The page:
There’s nothing particularly inspired in these beats. It’s Dunne and Boyer who continue to make it amicable. Under the circumstances, it’s difficult to consider any two people we would rather see together in the scenario. Coburn for one is tickled pink to finally see his daughter-in-law going in with another eligible man.

The denouement of the movie does provide some mixed signals. Granted, they feel like the status quo dichotomy in 1944. It seems Anne must make a choice between love and duty — her job as mayor or a life away from the stifling town — they are presented as mutually exclusive.

Boyer plays a bit of the cad in the final act when it seems almost laughable that she might have to choose. He draws a comparison between himself and that hat she tried to hide away on the top shelf of her closet. It doesn’t seem quite fair. There’s not much to spoil, but I won’t divulge what happens next.

Instead, my mind drifts once more to Charles Coburn; he was made for these types of supporting roles: crotchety yet secretly good-natured matchmakers. Surely he could deliver on them in his sleep.

Although it’s not quite as stellar as Theodora in the comedy department, Dunne still shows her usual aplomb, and out of personal preference, I fancy Charles Boyer over Melvyn Douglas on most occasions. This one is little different. Forgive my impudence. It’s just so good to have Boyer and Dunne together again.

3.5/5 Stars

Cluny Brown (1946): Nuts to The Squirrels

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The title card introduces our time and place. It’s a lazy Sunday afternoon in England. The year: 1938. Nothing particularly important is going on except a cocktail party and that’s only important to the host, one Mr. Hilary Ames (Reginald Gardiner).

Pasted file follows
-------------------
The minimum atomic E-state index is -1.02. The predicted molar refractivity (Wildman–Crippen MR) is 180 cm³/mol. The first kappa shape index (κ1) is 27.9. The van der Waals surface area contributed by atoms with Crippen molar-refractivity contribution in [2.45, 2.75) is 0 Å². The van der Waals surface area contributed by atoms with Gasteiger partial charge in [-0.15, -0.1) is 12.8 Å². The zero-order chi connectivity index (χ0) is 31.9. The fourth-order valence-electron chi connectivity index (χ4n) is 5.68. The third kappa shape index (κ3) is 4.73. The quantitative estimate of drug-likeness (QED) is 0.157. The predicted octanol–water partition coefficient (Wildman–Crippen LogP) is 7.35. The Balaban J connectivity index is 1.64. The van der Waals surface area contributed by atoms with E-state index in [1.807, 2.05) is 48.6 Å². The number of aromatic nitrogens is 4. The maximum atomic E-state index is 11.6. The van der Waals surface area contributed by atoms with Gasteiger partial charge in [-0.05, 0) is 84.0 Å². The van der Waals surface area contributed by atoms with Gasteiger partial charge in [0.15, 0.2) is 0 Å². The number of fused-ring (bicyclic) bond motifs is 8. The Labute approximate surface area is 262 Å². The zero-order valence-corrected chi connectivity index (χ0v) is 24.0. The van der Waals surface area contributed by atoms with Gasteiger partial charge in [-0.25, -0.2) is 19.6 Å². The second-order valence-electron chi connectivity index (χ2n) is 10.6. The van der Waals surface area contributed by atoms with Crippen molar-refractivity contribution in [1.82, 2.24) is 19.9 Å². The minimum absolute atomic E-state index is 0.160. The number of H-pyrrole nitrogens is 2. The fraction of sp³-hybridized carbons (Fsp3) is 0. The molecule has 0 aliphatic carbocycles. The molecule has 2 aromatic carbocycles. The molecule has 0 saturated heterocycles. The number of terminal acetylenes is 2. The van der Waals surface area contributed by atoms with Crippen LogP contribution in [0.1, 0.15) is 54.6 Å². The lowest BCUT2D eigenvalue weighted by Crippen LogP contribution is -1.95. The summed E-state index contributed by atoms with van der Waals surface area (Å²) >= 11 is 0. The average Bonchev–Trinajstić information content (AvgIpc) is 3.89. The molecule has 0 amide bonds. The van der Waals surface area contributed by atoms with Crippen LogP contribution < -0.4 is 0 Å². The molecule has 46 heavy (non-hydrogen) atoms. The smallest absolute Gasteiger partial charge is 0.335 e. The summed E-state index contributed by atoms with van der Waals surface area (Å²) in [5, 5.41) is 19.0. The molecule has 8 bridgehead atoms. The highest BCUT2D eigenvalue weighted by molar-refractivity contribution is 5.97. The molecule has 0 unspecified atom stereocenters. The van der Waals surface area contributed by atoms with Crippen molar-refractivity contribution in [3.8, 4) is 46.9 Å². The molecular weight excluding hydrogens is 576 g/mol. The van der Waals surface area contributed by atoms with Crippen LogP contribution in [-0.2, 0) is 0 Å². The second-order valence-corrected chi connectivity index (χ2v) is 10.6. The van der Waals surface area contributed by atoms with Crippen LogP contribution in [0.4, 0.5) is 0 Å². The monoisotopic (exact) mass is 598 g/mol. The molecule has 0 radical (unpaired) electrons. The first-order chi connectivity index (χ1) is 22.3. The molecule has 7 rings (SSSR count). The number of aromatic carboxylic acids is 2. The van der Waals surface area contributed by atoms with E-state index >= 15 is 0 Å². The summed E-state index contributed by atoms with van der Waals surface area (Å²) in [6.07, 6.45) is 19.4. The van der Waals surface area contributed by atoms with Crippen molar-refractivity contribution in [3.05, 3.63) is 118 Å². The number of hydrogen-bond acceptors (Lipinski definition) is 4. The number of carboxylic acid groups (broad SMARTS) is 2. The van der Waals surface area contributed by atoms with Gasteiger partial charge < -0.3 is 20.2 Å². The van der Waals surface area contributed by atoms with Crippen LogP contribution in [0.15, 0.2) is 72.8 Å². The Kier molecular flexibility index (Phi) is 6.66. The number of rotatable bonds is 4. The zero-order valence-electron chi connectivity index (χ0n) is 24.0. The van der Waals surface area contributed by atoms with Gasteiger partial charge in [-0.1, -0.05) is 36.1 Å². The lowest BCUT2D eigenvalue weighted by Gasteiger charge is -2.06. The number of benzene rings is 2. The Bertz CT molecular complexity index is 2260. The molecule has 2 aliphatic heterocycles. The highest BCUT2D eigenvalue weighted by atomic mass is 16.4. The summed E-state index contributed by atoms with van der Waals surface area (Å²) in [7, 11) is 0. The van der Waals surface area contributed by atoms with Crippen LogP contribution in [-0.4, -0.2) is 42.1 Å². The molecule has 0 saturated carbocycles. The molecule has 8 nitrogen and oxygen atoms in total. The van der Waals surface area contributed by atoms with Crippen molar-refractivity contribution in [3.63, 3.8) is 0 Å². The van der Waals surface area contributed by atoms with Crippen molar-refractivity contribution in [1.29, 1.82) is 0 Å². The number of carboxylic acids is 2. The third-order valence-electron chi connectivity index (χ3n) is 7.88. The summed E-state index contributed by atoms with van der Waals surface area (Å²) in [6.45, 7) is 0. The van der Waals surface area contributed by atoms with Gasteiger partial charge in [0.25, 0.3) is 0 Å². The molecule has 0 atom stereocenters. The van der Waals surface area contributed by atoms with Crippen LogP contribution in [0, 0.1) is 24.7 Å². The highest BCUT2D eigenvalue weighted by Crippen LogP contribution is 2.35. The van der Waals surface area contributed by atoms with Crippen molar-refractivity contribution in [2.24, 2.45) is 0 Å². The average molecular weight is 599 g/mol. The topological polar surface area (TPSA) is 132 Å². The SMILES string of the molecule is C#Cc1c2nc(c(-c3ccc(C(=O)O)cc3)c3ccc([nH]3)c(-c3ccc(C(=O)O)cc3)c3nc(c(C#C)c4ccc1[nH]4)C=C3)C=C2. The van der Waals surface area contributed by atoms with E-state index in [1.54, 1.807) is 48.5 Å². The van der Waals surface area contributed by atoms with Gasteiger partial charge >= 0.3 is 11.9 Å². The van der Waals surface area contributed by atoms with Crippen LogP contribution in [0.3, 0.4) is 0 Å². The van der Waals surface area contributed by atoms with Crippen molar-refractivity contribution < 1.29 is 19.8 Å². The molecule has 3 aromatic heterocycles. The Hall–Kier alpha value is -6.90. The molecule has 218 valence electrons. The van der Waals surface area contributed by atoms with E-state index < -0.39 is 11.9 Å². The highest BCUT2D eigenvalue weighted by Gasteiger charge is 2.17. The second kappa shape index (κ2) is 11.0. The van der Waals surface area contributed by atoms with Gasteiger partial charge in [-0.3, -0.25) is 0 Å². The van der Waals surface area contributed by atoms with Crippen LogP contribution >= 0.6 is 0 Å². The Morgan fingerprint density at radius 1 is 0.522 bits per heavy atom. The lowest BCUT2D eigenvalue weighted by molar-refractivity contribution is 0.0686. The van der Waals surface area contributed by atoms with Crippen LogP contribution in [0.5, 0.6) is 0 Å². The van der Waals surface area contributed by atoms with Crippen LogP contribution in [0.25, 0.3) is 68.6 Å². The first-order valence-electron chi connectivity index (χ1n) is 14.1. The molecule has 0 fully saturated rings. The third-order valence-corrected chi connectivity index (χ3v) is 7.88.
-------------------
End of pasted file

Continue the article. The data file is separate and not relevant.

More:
You wouldn’t call this much of a dramatic situation aside from the minor detail: his stopped sink is about to put a catastrophic wrench into his fast-approaching party. The guests will be coming soon! What will they say?

If this feels like an inane dilemma, then you already have a heart and pulse for what Ernst Lubitsch will be doing over the next hour and a half. Because this is his brand of continental comedy of manners, taking particular aim at the British classes.

However, he’s in need of some conduits and they arrive at Mr. Ames’s door in the form of Adam Belinski (Charles Boyer) and Cluny Brown (Jennifer Jones). They couldn’t be more disparate figures.

He is an esteemed professor wanted by Hitler for some abstruse reason that’s never explained. Nevertheless, all the social elites pay him the highest amount of deference. Cluny is one of the lower classes — a chipper young lass — with an affinity for plumbing. Fixing pipes that is. She comes to repair the sink of Mr. Ames on behalf of her surly uncle. Although a crisis is averted, the bubbly girl is soon sent off to the country to be a housemaid — a position of propriety for a girl as herself.

Meanwhile, the party finally commences, and it’s what we expect, full of pretentious, huffy party guests. A trio of stultified mischief seekers, Peter Lawford, Helen Walker, and Michael Dyne are on the hunt for something to bring them out of the doldrums. They finally happen upon something arcane enough to pique their interests — a man sleeping on a bed tucked away in a back room.

What’s hilarious about Boyer is how he’s quite literally an anti-scandal maker. Lawford recognizes him as the esteemed thinker and immediately extends him the highest degree of repute. He’s falling over backward to take him wherever he needs to go and shoveling out pound notes to support his cause against the miserable Nazis.